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03/22/89 In Re Glenn Robert Behnke

March 22, 1989



537 N.E.2d 326, 127 Ill. 2d 322, 130 Ill. Dec. 259 1989.IL.372

Disciplinary proceeding.


JUSTICE WARD delivered the opinion of the court. JUSTICE CALVO took no part in the consideration or decision of this case.


The Administrator of the Attorney Registration and Disciplinary Commission filed a 10-count complaint against Glenn Robert Behnke, who was admitted to the bar of Illinois in 1974, alleging misconduct in the course of representing three clients. Basically it was alleged that the respondent had lied to clients and to another attorney regarding the providing of legal representation. The complaint charged conduct involving dishonesty in violation of Canon 1, Rule 1 -- 102(a)(4) (107 Ill. 2d R. 1 -- 102(a)(4)), conduct prejudicial to the administration of Justice in violation of Canon 1, Rule 1 -- 102(a)(5) (107 Ill. 2d R. 1 -- 102(a)(5)), neglect of a legal matter entrusted to him in violation of Canon 6, Rule 6 -- 101(a)(3) (107 Ill. 2d R. 6 -- 101(a)(3)), failure to carry out a contract of employment entered into with a client for professional service in violation of Canon 7, Rule 7 -- 101(a)(2) (107 Ill. 2d R. 7 -- 101(a)(2)), prejudicing and damaging a client and making a false statement of fact in violation of Canon 7, Rules 7 -- 101(a)(3) and 7 -- 102 (107 Ill. 2d Rules 7 -- 101(a)(3), 7 -- 102); and conduct that tends to bring the courts and the profession into disrepute in violation of Rule 771 of the Illinois Supreme Court rules (107 Ill. 2d R. 771). The allegations of misconduct were not admitted by the respondent in his answer to the complaint but were, with only minor exceptions, admitted in the respondent's testimony before the hearing panel.

Douglas Hudson was injured in a motorcycle accident, and his wife and he engaged the respondent to represent them to recover damages sustained as the result of the accident. Hudson and his wife had believed that the respondent, from shortly after the accident in April 1980, was representing them and had been told by the respondent that he had filed suit in their behalf. In September 1983 the respondent informed them that the suit had been dismissed on the defendants' motion for summary judgment. The respondent later made the same statement to another attorney regarding the supposed lawsuit and its dismissal. In fact, no lawsuit had been filed and the statute of limitations had run on the Hudsons' claims. The Hudsons sued the respondent for malpractice and settled their claim with the respondent's malpractice carrier for $30,000.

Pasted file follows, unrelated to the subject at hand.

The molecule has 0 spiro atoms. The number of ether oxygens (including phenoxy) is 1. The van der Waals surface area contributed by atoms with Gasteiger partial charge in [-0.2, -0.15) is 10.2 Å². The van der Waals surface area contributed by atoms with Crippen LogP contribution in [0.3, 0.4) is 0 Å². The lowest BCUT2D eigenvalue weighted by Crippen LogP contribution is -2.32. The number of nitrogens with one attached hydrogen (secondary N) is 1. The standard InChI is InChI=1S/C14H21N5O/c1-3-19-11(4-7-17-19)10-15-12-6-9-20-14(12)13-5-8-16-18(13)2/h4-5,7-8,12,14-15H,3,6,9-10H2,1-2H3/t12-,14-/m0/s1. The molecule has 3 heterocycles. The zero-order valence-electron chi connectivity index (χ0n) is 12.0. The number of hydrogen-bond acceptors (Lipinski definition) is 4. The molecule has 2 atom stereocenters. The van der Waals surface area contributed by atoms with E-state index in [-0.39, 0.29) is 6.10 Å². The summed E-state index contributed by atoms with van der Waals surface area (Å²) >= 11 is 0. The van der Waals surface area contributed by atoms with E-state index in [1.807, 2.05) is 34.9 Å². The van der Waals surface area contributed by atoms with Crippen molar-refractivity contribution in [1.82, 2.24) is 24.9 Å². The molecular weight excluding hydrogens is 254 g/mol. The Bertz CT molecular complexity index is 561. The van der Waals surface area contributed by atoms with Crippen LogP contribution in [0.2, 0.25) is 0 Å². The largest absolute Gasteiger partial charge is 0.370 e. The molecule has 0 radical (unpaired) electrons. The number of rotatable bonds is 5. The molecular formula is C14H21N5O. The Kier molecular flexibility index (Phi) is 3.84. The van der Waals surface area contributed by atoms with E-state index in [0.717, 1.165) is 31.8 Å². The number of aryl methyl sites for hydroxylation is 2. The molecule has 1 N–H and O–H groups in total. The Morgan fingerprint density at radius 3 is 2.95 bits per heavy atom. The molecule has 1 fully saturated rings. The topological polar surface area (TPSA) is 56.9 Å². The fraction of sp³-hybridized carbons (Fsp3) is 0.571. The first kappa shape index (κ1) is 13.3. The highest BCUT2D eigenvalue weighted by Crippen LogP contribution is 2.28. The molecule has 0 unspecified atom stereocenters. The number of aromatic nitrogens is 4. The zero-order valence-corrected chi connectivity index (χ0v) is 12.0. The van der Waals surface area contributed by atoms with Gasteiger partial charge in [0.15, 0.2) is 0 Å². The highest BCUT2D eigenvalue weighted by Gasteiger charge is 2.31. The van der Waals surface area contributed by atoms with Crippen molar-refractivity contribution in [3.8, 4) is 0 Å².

The respondent represented a school district on a general retainer and regularly attended meetings of the school board and provided advice to the district while attending meetings or by phone or letter. In July 1981 the school board retained him specially to contest a claim for unemployment filed by a former employee. The specific direction was that the respondent was to appeal from a preliminary determination of the claim, which had been adverse to the district. In the period from September 1981 through March 24, 1982, the respondent wrote six times to the school district describing various actions he said he had taken regarding the appeal, including dates and places where hearings were allegedly scheduled or heard. The representations in these letters were false. The respondent had not filed an appeal and did nothing regarding an appeal. The dates and the places of the described hearings were fictitious. His malpractice carrier subsequently settled the school district's claim for $15,000.

During 1981 and 1982 the respondent was retained by the First National Bank of Rantoul to collect on debts owed the bank. The bank had requested regular reports of the action taken by the respondent on seven accounts, and the respondent wrote to the bank and provided the bank with a monthly "status report" of each case. These letters and monthly reports were admitted in evidence as administrator's exhibits and, to use the hearing panel's language, they contained more lies and fabrications than truths. In regard to any significant action claimed by him, the reports lied. To illustrate, with regard to three counts of the complaint, the respondent informed the bank that he had filed suits and that the defendants had been served. No suit had been filed. Referring to another count, the respondent reported that he had filed suit and that the defendant's attorney had filed a general denial and a deposition had been scheduled. This was fiction. In another matter, he informed the bank suit had been filed, judgment obtained and foreclosure proceedings instituted. He also reported that the property had been sold at the foreclosure sale. The respondent was vague as to whether he had even filed suit, but he acknowledged that there had been no foreclosure proceeding and, of course, no foreclosure sale. He wrote in another case that he had initiated a citation to discover assets proceeding and that the defendant had been served and a definite hearing date fixed. No proceeding had been initiated. In another report he informed the bank that he had filed a foreclosure suit and that hearings had been held and that there had been Discussions with the defendant's attorney. The report was false.

The hearing panel reported what was the respondent's explanation for this flagrant misconduct:

"1. He [the respondent] did not care for the relationship he had with his partners, one of whom was the director of the bank involved;

2. His clients did not have very good cases and probably would have lost them anyway;

3. He was under pressure to complete his work;

4. He was under a strain awaiting the ...

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